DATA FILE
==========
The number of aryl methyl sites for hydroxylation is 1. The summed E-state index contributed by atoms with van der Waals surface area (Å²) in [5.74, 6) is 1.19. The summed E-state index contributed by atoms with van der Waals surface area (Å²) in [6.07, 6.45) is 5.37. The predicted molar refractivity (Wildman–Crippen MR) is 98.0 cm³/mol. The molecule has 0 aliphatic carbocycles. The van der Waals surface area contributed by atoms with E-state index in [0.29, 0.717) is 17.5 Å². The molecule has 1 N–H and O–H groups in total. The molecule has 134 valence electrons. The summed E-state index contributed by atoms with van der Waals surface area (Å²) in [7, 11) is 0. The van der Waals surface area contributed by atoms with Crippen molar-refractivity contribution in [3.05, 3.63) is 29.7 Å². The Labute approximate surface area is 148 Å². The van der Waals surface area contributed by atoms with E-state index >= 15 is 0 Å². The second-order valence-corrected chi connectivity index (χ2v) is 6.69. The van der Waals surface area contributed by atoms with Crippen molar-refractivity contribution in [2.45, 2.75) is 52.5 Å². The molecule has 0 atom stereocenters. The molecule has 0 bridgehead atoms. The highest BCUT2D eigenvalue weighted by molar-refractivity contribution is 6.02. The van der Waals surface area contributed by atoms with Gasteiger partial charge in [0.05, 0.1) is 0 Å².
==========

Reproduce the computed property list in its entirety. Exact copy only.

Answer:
The number of aryl methyl sites for hydroxylation is 1. The summed E-state index contributed by atoms with van der Waals surface area (Å²) in [5.74, 6) is 1.19. The summed E-state index contributed by atoms with van der Waals surface area (Å²) in [6.07, 6.45) is 5.37. The predicted molar refractivity (Wildman–Crippen MR) is 98.0 cm³/mol. The molecule has 0 aliphatic carbocycles. The van der Waals surface area contributed by atoms with E-state index in [0.29, 0.717) is 17.5 Å². The molecule has 1 N–H and O–H groups in total. The molecule has 134 valence electrons. The summed E-state index contributed by atoms with van der Waals surface area (Å²) in [7, 11) is 0. The van der Waals surface area contributed by atoms with Crippen molar-refractivity contribution in [3.05, 3.63) is 29.7 Å². The Labute approximate surface area is 148 Å². The van der Waals surface area contributed by atoms with E-state index >= 15 is 0 Å². The second-order valence-corrected chi connectivity index (χ2v) is 6.69. The van der Waals surface area contributed by atoms with Crippen molar-refractivity contribution in [2.45, 2.75) is 52.5 Å². The molecule has 0 atom stereocenters. The molecule has 0 bridgehead atoms. The highest BCUT2D eigenvalue weighted by molar-refractivity contribution is 6.02. The van der Waals surface area contributed by atoms with Gasteiger partial charge in [0.05, 0.1) is 0 Å².